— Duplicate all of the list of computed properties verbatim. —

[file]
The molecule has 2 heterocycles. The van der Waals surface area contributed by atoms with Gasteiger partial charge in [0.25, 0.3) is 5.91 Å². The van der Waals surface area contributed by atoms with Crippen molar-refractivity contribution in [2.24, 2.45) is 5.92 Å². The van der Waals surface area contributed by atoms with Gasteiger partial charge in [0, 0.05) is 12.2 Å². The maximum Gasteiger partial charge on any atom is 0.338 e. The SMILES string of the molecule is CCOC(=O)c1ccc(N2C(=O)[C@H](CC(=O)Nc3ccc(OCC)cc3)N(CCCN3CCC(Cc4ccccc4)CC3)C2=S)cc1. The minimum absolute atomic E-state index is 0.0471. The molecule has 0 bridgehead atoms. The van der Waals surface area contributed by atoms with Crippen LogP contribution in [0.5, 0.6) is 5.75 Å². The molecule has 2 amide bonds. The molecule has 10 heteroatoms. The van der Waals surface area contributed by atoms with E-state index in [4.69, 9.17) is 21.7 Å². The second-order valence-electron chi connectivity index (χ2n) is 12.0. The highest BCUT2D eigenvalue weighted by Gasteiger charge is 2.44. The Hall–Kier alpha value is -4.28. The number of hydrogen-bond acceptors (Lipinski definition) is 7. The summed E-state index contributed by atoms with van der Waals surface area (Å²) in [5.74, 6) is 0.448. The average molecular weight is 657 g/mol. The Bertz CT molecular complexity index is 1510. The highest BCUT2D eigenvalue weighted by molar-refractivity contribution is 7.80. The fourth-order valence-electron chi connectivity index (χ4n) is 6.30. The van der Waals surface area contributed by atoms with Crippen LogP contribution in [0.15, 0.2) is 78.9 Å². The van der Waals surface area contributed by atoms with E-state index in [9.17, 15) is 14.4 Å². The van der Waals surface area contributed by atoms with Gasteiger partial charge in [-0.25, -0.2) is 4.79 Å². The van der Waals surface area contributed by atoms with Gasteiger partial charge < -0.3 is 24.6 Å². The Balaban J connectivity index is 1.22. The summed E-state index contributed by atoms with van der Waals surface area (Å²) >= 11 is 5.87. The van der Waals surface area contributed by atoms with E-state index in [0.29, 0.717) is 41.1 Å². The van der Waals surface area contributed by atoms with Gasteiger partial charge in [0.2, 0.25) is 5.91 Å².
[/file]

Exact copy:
The molecule has 2 heterocycles. The van der Waals surface area contributed by atoms with Gasteiger partial charge in [0.25, 0.3) is 5.91 Å². The van der Waals surface area contributed by atoms with Crippen molar-refractivity contribution in [2.24, 2.45) is 5.92 Å². The van der Waals surface area contributed by atoms with Gasteiger partial charge in [0, 0.05) is 12.2 Å². The maximum Gasteiger partial charge on any atom is 0.338 e. The SMILES string of the molecule is CCOC(=O)c1ccc(N2C(=O)[C@H](CC(=O)Nc3ccc(OCC)cc3)N(CCCN3CCC(Cc4ccccc4)CC3)C2=S)cc1. The minimum absolute atomic E-state index is 0.0471. The molecule has 0 bridgehead atoms. The van der Waals surface area contributed by atoms with Crippen LogP contribution in [0.5, 0.6) is 5.75 Å². The molecule has 2 amide bonds. The molecule has 10 heteroatoms. The van der Waals surface area contributed by atoms with E-state index in [4.69, 9.17) is 21.7 Å². The second-order valence-electron chi connectivity index (χ2n) is 12.0. The highest BCUT2D eigenvalue weighted by Gasteiger charge is 2.44. The Hall–Kier alpha value is -4.28. The number of hydrogen-bond acceptors (Lipinski definition) is 7. The summed E-state index contributed by atoms with van der Waals surface area (Å²) in [5.74, 6) is 0.448. The average molecular weight is 657 g/mol. The Bertz CT molecular complexity index is 1510. The highest BCUT2D eigenvalue weighted by molar-refractivity contribution is 7.80. The fourth-order valence-electron chi connectivity index (χ4n) is 6.30. The van der Waals surface area contributed by atoms with Crippen LogP contribution in [0.15, 0.2) is 78.9 Å². The van der Waals surface area contributed by atoms with E-state index in [9.17, 15) is 14.4 Å². The van der Waals surface area contributed by atoms with Gasteiger partial charge in [-0.25, -0.2) is 4.79 Å². The van der Waals surface area contributed by atoms with Gasteiger partial charge < -0.3 is 24.6 Å². The Balaban J connectivity index is 1.22. The summed E-state index contributed by atoms with van der Waals surface area (Å²) >= 11 is 5.87. The van der Waals surface area contributed by atoms with E-state index in [0.29, 0.717) is 41.1 Å². The van der Waals surface area contributed by atoms with Gasteiger partial charge in [0.2, 0.25) is 5.91 Å².